post #121 of 248
11/21/06 at 1:48pm
That seems to be a false choice. Is it the rabbit that's for the omni dinner? If not, of course everyone would pick beans and rice no need to make an animal suffer needlessly. Seems more like a PETA tactic meant to evoke emotion rather than actually thinking about things from an ethical or philosophical viewpoint.
If yes, I'd prefer a quicker method of killing but frankly I make the choice to smash the rabbit to smithereens every night. I'd prefer it was a rabbit rather than a bunny as there's more meat on a fully grown rabbit. Although my freezer is full of free range organic meats grown just up the road that were killed a little more humanely. As my husband says cute animals are tasty.
I do think there are lots of people who eat meat who don't think about where it comes from. I have a pet peeve about people who only eat boneless skinless chicken breasts. Where is your connection to the animal you're eating, where are you even acknowledging you're eating an animal by only eating that? But that's another rant. It does seem on this board that there are a lot of mommas and papas who do know exactly where their meat has come from, maybe even met it and who would chose the rabbit every time.
That's funny b/c I know a vegan who told dh if any vegan tells you they're vegan b/c it's healthier, they're lying. You become vegan for the politics and ethics. Mainly b/c you have to take supplements in order to remain healthy so veganism won't cover all of your needs.
The only supplement a vegan needs is B12.
I'm pretty sure what the vegan you knew was trying to say was, being a vegan is about ethics first and foremost, yes. Those who avoid animal products for health reasons, not ethics, are not vegan but strict-vegetarians. See the difference?
That said, I'm a vegan because of ethics, but I also think it's much healthier.
Originally Posted by ”Gale Force”
You're on you daily walk past a school. It is on fire and there are ten children trapped inside. You see no other adults and there is no other assistance in sight. You know from the news story last that there are also ten pregnant rats in the school as part of an science experiment the children are conducting. Each rat is in a cage and is carrying quintuplets. You know from your fire rescue training that you have time to save ten units -- children and rats are each a unit. You can save any combination of ten units. None of the twenty units can help the other units. Anyone or anything to be saved will be saved by you. You can hope for assistance for the remaining ten units, but it is not guaranteed. Which units do you save first? Rats? Children? Some combination of the two?
|#20 A house is on fire and a dog and a baby are inside. Which do you
The one I choose to save first tells us nothing about the ethical
decisions we face. I might decide to save my child before I saved yours,
but this certainly does not mean that I should be able to experiment on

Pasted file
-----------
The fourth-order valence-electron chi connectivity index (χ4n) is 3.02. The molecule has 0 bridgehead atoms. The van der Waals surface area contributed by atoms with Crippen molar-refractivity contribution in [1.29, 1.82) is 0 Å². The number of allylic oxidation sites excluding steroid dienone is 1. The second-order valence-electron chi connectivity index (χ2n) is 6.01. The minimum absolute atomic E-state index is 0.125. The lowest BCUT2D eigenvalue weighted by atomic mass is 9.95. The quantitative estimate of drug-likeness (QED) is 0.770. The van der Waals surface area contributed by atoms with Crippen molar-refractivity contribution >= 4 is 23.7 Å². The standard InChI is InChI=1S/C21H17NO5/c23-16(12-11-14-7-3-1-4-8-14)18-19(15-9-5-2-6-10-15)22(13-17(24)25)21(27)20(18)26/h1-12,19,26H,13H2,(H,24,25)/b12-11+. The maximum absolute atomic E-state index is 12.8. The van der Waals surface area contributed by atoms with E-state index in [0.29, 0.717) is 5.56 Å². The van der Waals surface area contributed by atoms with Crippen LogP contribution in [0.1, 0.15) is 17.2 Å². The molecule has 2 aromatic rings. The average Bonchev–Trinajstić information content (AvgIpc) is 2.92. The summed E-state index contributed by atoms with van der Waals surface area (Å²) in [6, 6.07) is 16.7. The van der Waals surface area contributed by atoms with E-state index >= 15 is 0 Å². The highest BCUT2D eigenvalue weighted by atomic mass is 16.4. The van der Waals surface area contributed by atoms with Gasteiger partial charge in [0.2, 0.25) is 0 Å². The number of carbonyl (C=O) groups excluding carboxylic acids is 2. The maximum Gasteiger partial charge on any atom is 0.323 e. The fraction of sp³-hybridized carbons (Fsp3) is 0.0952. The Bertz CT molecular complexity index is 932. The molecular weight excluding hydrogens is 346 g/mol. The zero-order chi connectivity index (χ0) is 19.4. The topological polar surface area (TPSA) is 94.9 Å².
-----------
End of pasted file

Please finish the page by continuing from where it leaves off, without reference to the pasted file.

your child, or exploit your child in some other way. We are not in an
emergency situation like a fire anyway. In everyday life, we can choose to
act in ways that protect the rights of both dogs and babies.
Like anyone else in this situation, I would probably save the one to
which I am emotionally more attached. Most likely it would be the child.
Someone might prefer to save his own beloved dog before saving the baby
of a stranger. However, as LK states above, this tells us nothing about
any ethical principles.
I am not sure that either vegans or pro-meatists (pro-omnivores???) have succeeded in proving (at least, to me) that they have a superior nutritional program. I don't buy a lot of the evidence I get from the WAPF people. Their research is old, I'm very suspicious of Price's main premises, and it weirds me out that nearly every other nutritional advocate is opposed to their conclusions. I just find it suspicious.
I don't see why one group's set of research premises is supposed to be so much stronger than another's. I look at accounts of longitudinal studies, like the Framingham Heart Study, the Harvard Nurses Study, or the China Study. Researchers all seem to take away different conclusions about dietary recommendations from these. Is it really that nuts have a protective effect (for example) or that the people who ate nuts also ate a diet that was overall high in fiber and low in fat? Or high in fat but low in fried food? Or high in everything but a lot of exercise?
My analogy only exists on this thread because GiggleBird wanted to point out to us that the logical extension of our eating practices is canabolism. She was trying to understand our viewpoint. She expressed her viewpoint about "sameness" which led to my analogy. The logical conclusion of what I understood to be her view was that she would choose ten pregnant rats over ten children. And based on her response, it turns out that none of us are willing to go to the logical extreme of someone else's characterization of our value system. Say that ten times fast.
I'm sorry. "Say that ten times fast" was me laughing at myself for what I hope to be the most convoluted sentence I've ever written. Look at that sentence. And then try to say it at all, much less ten times fast.